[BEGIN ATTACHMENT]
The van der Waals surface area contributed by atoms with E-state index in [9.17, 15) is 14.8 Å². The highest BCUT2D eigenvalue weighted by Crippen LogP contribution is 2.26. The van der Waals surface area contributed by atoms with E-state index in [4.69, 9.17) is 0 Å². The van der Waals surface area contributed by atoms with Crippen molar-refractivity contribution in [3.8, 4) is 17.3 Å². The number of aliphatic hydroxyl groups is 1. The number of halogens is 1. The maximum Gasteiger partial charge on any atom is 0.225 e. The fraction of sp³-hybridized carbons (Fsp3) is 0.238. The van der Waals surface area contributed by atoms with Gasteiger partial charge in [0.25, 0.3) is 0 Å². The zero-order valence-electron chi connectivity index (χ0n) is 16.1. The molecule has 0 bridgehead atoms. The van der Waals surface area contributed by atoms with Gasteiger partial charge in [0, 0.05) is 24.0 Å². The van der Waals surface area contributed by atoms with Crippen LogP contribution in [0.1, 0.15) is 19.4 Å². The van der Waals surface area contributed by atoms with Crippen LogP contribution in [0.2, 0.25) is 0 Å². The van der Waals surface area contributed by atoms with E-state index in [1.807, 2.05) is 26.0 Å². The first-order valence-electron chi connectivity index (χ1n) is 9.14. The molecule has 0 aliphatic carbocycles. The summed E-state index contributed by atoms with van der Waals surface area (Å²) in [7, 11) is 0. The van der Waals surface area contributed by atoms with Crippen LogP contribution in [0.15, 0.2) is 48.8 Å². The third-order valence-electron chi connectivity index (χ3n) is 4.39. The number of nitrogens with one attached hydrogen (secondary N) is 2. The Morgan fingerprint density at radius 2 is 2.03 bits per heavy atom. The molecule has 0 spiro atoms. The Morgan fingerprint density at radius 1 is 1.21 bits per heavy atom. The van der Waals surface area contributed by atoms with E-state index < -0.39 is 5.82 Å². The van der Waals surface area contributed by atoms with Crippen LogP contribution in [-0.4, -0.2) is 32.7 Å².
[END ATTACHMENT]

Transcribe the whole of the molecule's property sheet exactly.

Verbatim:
The van der Waals surface area contributed by atoms with E-state index in [9.17, 15) is 14.8 Å². The highest BCUT2D eigenvalue weighted by Crippen LogP contribution is 2.26. The van der Waals surface area contributed by atoms with E-state index in [4.69, 9.17) is 0 Å². The van der Waals surface area contributed by atoms with Crippen molar-refractivity contribution in [3.8, 4) is 17.3 Å². The number of aliphatic hydroxyl groups is 1. The number of halogens is 1. The maximum Gasteiger partial charge on any atom is 0.225 e. The fraction of sp³-hybridized carbons (Fsp3) is 0.238. The van der Waals surface area contributed by atoms with Gasteiger partial charge in [0.25, 0.3) is 0 Å². The zero-order valence-electron chi connectivity index (χ0n) is 16.1. The molecule has 0 bridgehead atoms. The van der Waals surface area contributed by atoms with Gasteiger partial charge in [0, 0.05) is 24.0 Å². The van der Waals surface area contributed by atoms with Crippen LogP contribution in [0.1, 0.15) is 19.4 Å². The van der Waals surface area contributed by atoms with Crippen LogP contribution in [0.2, 0.25) is 0 Å². The van der Waals surface area contributed by atoms with E-state index in [1.807, 2.05) is 26.0 Å². The first-order valence-electron chi connectivity index (χ1n) is 9.14. The molecule has 0 aliphatic carbocycles. The summed E-state index contributed by atoms with van der Waals surface area (Å²) in [7, 11) is 0. The van der Waals surface area contributed by atoms with Crippen LogP contribution in [0.15, 0.2) is 48.8 Å². The third-order valence-electron chi connectivity index (χ3n) is 4.39. The number of nitrogens with one attached hydrogen (secondary N) is 2. The Morgan fingerprint density at radius 2 is 2.03 bits per heavy atom. The molecule has 0 spiro atoms. The Morgan fingerprint density at radius 1 is 1.21 bits per heavy atom. The van der Waals surface area contributed by atoms with E-state index < -0.39 is 5.82 Å². The van der Waals surface area contributed by atoms with Crippen LogP contribution in [-0.4, -0.2) is 32.7 Å².